It’s easy to be cynical about the money-making, lessons-learned school of nonfiction. Everything seems so facile; the reading experience and the learning experience both made too smooth. But really, isn’t there something to be said for nonfiction that teaches? Don’t we all have a lot to learn?
Much has been made about how literature promotes empathy—great! Let’s do it!—but empathy isn’t the only quality literature has to offer. One thing I’ve noticed in seeking nonfiction texts for the classroom—texts that can be interpreted rather than texts that deliver information—is I end up overloading on more experimental (for lack of another word) work, simply because the more traditional texts seem to come prepackaged with the author’s interpretation. What my colleague Kate Schmitt calls the South Park ending (“You know I’ve learned something today…”) in which writers state their meaning all too clearly, usually in the last paragraph.
Confession: I’ve done it myself. But why, I wonder? Why did I think my essay wasn’t done until I’d said what it meant?
Like me, you probably grew up with the fables of Aesop in illustrated editions with tidy lessons appended to their end. And this structure is one that essays increasingly seem to lean on. Recently though I discovered Aesop Without Morals by Lloyd Daly which separates out the morals into a long appendix at the back—579 morals all in a row. And 579 fables open to interpretation.
As Daly writes in his introduction:
Fables have been pap for children in schools for so many hundreds of years that it is perhaps difficult to think of them in any other light, but the cynical vein of the stories themselves runs so strong that it must be obvious they were not intended for the edification of youth, and it is in such a light that I would present them in this new translation freed from the encumbrance of the added morals, which are at best supererogatory.
If we dispense with the morals, which are little more than an insult to our intelligence, how are we to understand the existence of such a collection of tales? If these fables were not intended to serve a moral and instructional purpose, were they brought together to serve any other purpose? The answer to this question is not, perhaps, too difficult to divine, for we know something of the place that fables occupy in our own consciousness. Pointed stories capable of a wide variety of applications have always been in demand. (Daly 12)A pointed story capable of a wide variety of applications. What an interesting definition of the essay.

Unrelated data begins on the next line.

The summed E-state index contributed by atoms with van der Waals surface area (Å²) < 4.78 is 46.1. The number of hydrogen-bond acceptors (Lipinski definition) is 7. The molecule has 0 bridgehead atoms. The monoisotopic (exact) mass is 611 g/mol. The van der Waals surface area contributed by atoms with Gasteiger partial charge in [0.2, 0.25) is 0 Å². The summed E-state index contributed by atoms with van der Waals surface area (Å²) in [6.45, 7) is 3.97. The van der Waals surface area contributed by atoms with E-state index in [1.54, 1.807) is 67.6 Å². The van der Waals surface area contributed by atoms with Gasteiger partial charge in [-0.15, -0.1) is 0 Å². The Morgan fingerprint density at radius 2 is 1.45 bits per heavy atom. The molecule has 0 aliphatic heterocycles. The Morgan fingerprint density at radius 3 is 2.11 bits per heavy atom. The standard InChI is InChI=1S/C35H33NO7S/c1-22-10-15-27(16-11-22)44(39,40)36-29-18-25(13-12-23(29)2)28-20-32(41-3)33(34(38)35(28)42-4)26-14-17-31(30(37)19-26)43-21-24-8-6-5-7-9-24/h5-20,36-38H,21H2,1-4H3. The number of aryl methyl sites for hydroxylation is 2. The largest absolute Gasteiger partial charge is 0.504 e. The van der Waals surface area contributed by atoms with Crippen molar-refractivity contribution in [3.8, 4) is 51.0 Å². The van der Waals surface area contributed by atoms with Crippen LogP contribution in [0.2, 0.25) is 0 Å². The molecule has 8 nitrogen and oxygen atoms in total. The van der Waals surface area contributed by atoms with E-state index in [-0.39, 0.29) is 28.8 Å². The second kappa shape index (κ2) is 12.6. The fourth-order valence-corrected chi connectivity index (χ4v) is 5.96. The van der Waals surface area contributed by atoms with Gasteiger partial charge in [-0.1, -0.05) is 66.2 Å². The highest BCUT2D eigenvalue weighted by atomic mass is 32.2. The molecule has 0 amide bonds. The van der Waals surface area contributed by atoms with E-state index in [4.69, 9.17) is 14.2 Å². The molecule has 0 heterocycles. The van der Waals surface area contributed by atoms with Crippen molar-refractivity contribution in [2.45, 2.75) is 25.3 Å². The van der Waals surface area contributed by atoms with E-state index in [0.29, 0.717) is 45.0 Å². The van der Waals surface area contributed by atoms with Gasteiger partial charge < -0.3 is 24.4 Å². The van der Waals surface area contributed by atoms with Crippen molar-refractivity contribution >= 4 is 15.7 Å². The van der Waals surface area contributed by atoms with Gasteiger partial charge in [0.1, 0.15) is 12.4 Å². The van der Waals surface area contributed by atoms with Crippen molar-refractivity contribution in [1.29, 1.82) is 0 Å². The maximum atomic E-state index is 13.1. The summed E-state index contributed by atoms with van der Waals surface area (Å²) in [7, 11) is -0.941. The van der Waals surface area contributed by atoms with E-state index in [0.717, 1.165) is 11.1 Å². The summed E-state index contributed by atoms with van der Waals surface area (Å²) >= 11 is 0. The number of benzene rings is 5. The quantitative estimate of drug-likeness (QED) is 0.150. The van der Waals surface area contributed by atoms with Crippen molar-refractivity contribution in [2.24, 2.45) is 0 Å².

Consider the tortoise and the hare. Slow and steady wins the race, right? I use it a lot myself. On myself and on my students, who are often twentysomethings writing novels. But consider this tortoise and this hare:
A turtle and a rabbit were arguing about their speed. Before they parted, they settled a time and place for a race. Because he was naturally speedy, the rabbit didn’t take the race seriously, but lay down beside the road and went to sleep. But the turtle knew how slow he was and kept right on running, and so he outran the sleeping rabbit and won the bet.Seems to me this is suddenly a story about knowing your true nature more than it is about persistence.
Or consider BJ Novak’s tortoise and hare, in the hilariously funny short story, “The Rematch,” from his book One More Thing, in which the hare “in the aftermath of an athletic humiliation on an unprecedented scale” trains obsessively for a rematch and, of course, of course, obliterates the tortoise. I do not exaggerate when I say this story rocked my world view. Slow and steady doesn’t win every race. Of course it doesn’t; how could I have forgotten that?
It seems easier to avoid the moralistic ending in lyric essays or other forms that have a disjointed quality built into their structure. Readers of those essays are expecting to be a little off-kilter from beginning to end. But it is the more straightforward narratives, events clearly told, that ironically seem to lead to overly explanatory endings. Because, perhaps a nervous writer such as myself might think, if this essay seems simple the reader may fail to look for meaning at all.
But perhaps if so, so be it?
Daly, Lloyd W. editor and translator. Aesop Without Morals. New York: Thomas Yoseloff, Publisher, 1961.
Ayşe Papatya Bucak teaches in the MFA program at Florida Atlantic University. She has published prose in a wide variety of journals, including Brevity and Creative Nonfiction, and her short fiction has been selected for the O.Henry and Pushcart Prizes.